Mayo Clinic Marks Milestone With Innovative Projects
- Jul 28, 2012
The Mayo Clinic is building a $182 million proton-beam therapy center adjacent to its Phoenix hospital. The first treatment rooms are expected to open by 2016, followed by additional rooms the next year. Additionally, the non-profit clinic plans to add a medical-school branch campus in Scottsdale in 2015, according to AZCentral.com. Each project will create about 500 construction jobs.
The 100,000-square-foot proton-beam therapy facility will be the first of its kind in the Southwest and one of only 10 in the entire country. It is expected to give a major boost to the Mayo Clinic’s Phoenix campus and to the area’s healthcare industry.
The Mayo Clinic broke ground on the facility in December of 2011. Scottsdale-based Hunt Construction Group is the general contractor and AECOM of Minneapolis is the architect for the project, according to ENR Southwest.
The publication adds that the new proton-beam therapy program employs intensity modulated proton therapy, a technology that uses pencil-beam scanning. Proton-beam therapy is far more precise than conventional radiation treatment in destroying cancerous cells without damaging surrounding healthy tissue, said Dr. Wyatt Decker, vice president & chief executive for the Mayo Clinic in Arizona, reported AZCentral.com.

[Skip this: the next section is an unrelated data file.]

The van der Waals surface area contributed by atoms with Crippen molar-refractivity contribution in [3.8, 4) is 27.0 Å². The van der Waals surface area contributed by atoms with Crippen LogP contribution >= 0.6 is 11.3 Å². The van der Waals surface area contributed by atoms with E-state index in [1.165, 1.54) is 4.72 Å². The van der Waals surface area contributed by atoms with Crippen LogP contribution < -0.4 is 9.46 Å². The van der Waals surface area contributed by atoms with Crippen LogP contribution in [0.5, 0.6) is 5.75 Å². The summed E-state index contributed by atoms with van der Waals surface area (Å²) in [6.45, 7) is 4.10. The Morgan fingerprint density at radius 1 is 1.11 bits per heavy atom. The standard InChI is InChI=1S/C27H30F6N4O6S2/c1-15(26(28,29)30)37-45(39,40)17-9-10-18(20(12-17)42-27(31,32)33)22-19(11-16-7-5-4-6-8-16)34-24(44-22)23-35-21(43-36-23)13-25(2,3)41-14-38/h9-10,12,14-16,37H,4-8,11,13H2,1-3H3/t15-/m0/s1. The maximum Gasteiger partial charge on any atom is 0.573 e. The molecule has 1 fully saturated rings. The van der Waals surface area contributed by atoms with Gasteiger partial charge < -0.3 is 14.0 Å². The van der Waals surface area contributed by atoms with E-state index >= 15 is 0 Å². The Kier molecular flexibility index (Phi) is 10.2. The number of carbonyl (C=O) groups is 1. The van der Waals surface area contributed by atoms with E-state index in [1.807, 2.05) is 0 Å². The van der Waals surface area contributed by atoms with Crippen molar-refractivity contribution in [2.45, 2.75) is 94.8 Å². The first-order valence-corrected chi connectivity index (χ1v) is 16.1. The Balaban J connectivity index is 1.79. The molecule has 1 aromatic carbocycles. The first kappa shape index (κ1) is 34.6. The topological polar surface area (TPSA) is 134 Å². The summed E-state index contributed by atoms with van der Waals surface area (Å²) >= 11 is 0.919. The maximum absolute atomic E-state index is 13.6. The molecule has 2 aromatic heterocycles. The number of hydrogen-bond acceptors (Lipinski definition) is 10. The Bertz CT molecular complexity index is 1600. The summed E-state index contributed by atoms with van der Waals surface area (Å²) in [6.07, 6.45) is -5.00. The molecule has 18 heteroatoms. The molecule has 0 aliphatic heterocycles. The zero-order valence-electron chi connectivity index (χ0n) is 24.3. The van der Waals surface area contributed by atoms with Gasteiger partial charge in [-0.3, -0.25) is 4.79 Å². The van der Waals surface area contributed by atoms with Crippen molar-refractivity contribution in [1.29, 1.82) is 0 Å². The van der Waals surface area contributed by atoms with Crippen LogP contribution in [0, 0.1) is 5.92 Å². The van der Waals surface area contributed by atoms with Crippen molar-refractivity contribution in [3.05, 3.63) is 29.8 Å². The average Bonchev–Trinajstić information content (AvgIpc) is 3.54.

Funding for the project will come from the Mayo Clinic’s capital budget and donations. During the past 25 years, the institution has grown its Arizona staff to 470 physicians and scientists, along with almost 5,000 additional employees, on campuses in Phoenix and Scottsdale.
Architect’s rendering of the new proton-beam therapy facility courtesy of the Mayo Clinic